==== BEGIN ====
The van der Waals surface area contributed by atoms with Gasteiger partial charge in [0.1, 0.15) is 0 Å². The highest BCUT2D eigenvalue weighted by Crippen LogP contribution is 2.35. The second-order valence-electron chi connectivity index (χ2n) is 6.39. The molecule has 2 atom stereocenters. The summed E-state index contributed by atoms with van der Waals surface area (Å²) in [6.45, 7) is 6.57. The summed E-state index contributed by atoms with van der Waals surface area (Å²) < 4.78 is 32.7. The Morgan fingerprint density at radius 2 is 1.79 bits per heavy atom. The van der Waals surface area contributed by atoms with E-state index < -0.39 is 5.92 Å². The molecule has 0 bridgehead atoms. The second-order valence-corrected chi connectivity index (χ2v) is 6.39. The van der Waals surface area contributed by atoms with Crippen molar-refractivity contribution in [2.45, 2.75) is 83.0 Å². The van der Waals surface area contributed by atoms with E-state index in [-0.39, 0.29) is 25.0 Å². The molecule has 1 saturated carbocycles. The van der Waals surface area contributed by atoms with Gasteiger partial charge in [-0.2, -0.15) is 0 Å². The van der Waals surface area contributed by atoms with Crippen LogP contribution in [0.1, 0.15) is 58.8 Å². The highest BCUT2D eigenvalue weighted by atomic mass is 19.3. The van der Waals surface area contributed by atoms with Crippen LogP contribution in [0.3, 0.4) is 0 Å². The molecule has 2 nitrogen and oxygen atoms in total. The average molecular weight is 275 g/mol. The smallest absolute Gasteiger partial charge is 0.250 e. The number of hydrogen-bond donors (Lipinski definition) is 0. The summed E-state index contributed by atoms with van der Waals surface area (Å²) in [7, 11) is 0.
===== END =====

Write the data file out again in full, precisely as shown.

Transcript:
The van der Waals surface area contributed by atoms with Gasteiger partial charge in [0.1, 0.15) is 0 Å². The highest BCUT2D eigenvalue weighted by Crippen LogP contribution is 2.35. The second-order valence-electron chi connectivity index (χ2n) is 6.39. The molecule has 2 atom stereocenters. The summed E-state index contributed by atoms with van der Waals surface area (Å²) in [6.45, 7) is 6.57. The summed E-state index contributed by atoms with van der Waals surface area (Å²) < 4.78 is 32.7. The Morgan fingerprint density at radius 2 is 1.79 bits per heavy atom. The van der Waals surface area contributed by atoms with E-state index < -0.39 is 5.92 Å². The molecule has 0 bridgehead atoms. The second-order valence-corrected chi connectivity index (χ2v) is 6.39. The van der Waals surface area contributed by atoms with Crippen molar-refractivity contribution in [2.45, 2.75) is 83.0 Å². The van der Waals surface area contributed by atoms with E-state index in [-0.39, 0.29) is 25.0 Å². The molecule has 1 saturated carbocycles. The van der Waals surface area contributed by atoms with Gasteiger partial charge in [-0.2, -0.15) is 0 Å². The van der Waals surface area contributed by atoms with Crippen LogP contribution in [0.1, 0.15) is 58.8 Å². The highest BCUT2D eigenvalue weighted by atomic mass is 19.3. The van der Waals surface area contributed by atoms with Crippen LogP contribution in [0.3, 0.4) is 0 Å². The molecule has 2 nitrogen and oxygen atoms in total. The average molecular weight is 275 g/mol. The smallest absolute Gasteiger partial charge is 0.250 e. The number of hydrogen-bond donors (Lipinski definition) is 0. The summed E-state index contributed by atoms with van der Waals surface area (Å²) in [7, 11) is 0.